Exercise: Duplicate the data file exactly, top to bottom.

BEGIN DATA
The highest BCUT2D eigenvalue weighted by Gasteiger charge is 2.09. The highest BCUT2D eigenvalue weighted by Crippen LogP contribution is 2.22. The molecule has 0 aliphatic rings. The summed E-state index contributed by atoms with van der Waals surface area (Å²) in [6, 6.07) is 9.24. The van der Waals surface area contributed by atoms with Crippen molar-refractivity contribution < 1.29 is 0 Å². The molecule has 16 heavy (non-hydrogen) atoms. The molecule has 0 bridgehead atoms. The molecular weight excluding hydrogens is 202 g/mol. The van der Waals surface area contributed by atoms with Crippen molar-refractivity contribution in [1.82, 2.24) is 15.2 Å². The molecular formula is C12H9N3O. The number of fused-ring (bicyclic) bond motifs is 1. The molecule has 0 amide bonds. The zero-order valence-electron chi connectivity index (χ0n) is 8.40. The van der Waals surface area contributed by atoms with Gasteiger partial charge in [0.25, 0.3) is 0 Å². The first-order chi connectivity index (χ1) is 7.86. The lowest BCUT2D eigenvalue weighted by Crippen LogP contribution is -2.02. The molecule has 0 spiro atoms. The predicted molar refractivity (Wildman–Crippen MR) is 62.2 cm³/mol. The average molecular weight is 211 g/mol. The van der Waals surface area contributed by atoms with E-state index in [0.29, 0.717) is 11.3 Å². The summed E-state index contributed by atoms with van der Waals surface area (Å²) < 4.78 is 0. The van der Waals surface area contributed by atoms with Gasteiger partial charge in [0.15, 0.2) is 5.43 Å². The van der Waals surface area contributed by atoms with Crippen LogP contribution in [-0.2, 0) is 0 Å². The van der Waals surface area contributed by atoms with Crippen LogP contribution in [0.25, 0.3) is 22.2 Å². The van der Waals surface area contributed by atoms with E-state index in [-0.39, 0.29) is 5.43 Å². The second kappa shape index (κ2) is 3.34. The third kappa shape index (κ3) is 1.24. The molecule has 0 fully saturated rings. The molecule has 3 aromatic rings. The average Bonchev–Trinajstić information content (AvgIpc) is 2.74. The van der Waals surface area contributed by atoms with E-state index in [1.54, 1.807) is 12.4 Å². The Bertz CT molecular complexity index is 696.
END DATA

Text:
The highest BCUT2D eigenvalue weighted by Gasteiger charge is 2.09. The highest BCUT2D eigenvalue weighted by Crippen LogP contribution is 2.22. The molecule has 0 aliphatic rings. The summed E-state index contributed by atoms with van der Waals surface area (Å²) in [6, 6.07) is 9.24. The van der Waals surface area contributed by atoms with Crippen molar-refractivity contribution < 1.29 is 0 Å². The molecule has 16 heavy (non-hydrogen) atoms. The molecule has 0 bridgehead atoms. The molecular weight excluding hydrogens is 202 g/mol. The van der Waals surface area contributed by atoms with Crippen molar-refractivity contribution in [1.82, 2.24) is 15.2 Å². The molecular formula is C12H9N3O. The number of fused-ring (bicyclic) bond motifs is 1. The molecule has 0 amide bonds. The zero-order valence-electron chi connectivity index (χ0n) is 8.40. The van der Waals surface area contributed by atoms with Gasteiger partial charge in [0.25, 0.3) is 0 Å². The first-order chi connectivity index (χ1) is 7.86. The lowest BCUT2D eigenvalue weighted by Crippen LogP contribution is -2.02. The molecule has 0 spiro atoms. The predicted molar refractivity (Wildman–Crippen MR) is 62.2 cm³/mol. The average molecular weight is 211 g/mol. The van der Waals surface area contributed by atoms with E-state index in [0.29, 0.717) is 11.3 Å². The summed E-state index contributed by atoms with van der Waals surface area (Å²) < 4.78 is 0. The van der Waals surface area contributed by atoms with Gasteiger partial charge in [0.15, 0.2) is 5.43 Å². The van der Waals surface area contributed by atoms with Crippen LogP contribution in [-0.2, 0) is 0 Å². The van der Waals surface area contributed by atoms with Crippen LogP contribution in [0.25, 0.3) is 22.2 Å². The van der Waals surface area contributed by atoms with E-state index in [-0.39, 0.29) is 5.43 Å². The second kappa shape index (κ2) is 3.34. The third kappa shape index (κ3) is 1.24. The molecule has 0 fully saturated rings. The molecule has 3 aromatic rings. The average Bonchev–Trinajstić information content (AvgIpc) is 2.74. The van der Waals surface area contributed by atoms with E-state index in [1.54, 1.807) is 12.4 Å². The Bertz CT molecular complexity index is 696.